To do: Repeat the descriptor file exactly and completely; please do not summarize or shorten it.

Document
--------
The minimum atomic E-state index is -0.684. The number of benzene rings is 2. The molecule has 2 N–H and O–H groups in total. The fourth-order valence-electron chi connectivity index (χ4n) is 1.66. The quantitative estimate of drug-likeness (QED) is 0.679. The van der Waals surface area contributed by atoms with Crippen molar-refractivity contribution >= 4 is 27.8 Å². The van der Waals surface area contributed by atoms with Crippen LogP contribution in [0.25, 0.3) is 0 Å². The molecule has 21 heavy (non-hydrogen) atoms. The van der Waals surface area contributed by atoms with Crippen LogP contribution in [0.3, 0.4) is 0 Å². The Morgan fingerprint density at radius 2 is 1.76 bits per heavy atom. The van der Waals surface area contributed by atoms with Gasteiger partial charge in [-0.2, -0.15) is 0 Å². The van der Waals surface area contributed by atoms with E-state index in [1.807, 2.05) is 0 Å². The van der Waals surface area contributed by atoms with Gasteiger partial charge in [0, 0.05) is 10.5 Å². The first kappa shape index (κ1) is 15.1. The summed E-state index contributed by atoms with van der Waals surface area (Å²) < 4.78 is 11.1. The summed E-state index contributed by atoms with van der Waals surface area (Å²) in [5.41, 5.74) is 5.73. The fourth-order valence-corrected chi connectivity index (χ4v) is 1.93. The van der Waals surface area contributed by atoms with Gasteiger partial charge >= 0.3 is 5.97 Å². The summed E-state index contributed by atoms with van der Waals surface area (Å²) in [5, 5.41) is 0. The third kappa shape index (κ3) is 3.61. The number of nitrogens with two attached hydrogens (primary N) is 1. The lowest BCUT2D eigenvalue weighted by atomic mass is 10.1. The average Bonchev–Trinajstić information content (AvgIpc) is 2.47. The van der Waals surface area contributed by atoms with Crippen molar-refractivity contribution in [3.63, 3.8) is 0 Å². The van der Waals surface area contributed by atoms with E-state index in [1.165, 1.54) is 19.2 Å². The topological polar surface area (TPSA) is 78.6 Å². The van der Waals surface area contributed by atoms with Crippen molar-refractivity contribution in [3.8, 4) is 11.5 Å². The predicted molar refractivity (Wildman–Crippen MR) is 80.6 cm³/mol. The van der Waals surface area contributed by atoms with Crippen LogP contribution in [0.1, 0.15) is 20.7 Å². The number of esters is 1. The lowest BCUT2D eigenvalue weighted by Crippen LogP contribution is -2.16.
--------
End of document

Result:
The minimum atomic E-state index is -0.684. The number of benzene rings is 2. The molecule has 2 N–H and O–H groups in total. The fourth-order valence-electron chi connectivity index (χ4n) is 1.66. The quantitative estimate of drug-likeness (QED) is 0.679. The van der Waals surface area contributed by atoms with Crippen molar-refractivity contribution >= 4 is 27.8 Å². The van der Waals surface area contributed by atoms with Crippen LogP contribution in [0.25, 0.3) is 0 Å². The molecule has 21 heavy (non-hydrogen) atoms. The van der Waals surface area contributed by atoms with Crippen LogP contribution in [0.3, 0.4) is 0 Å². The Morgan fingerprint density at radius 2 is 1.76 bits per heavy atom. The van der Waals surface area contributed by atoms with Gasteiger partial charge in [-0.2, -0.15) is 0 Å². The van der Waals surface area contributed by atoms with E-state index in [1.807, 2.05) is 0 Å². The van der Waals surface area contributed by atoms with Gasteiger partial charge in [0, 0.05) is 10.5 Å². The first kappa shape index (κ1) is 15.1. The summed E-state index contributed by atoms with van der Waals surface area (Å²) < 4.78 is 11.1. The summed E-state index contributed by atoms with van der Waals surface area (Å²) in [5.41, 5.74) is 5.73. The fourth-order valence-corrected chi connectivity index (χ4v) is 1.93. The van der Waals surface area contributed by atoms with Gasteiger partial charge >= 0.3 is 5.97 Å². The summed E-state index contributed by atoms with van der Waals surface area (Å²) in [5, 5.41) is 0. The third kappa shape index (κ3) is 3.61. The number of nitrogens with two attached hydrogens (primary N) is 1. The lowest BCUT2D eigenvalue weighted by atomic mass is 10.1. The average Bonchev–Trinajstić information content (AvgIpc) is 2.47. The van der Waals surface area contributed by atoms with Crippen molar-refractivity contribution in [3.63, 3.8) is 0 Å². The van der Waals surface area contributed by atoms with E-state index in [1.165, 1.54) is 19.2 Å². The topological polar surface area (TPSA) is 78.6 Å². The van der Waals surface area contributed by atoms with Crippen molar-refractivity contribution in [3.8, 4) is 11.5 Å². The predicted molar refractivity (Wildman–Crippen MR) is 80.6 cm³/mol. The van der Waals surface area contributed by atoms with Crippen LogP contribution in [0.1, 0.15) is 20.7 Å². The number of esters is 1. The lowest BCUT2D eigenvalue weighted by Crippen LogP contribution is -2.16.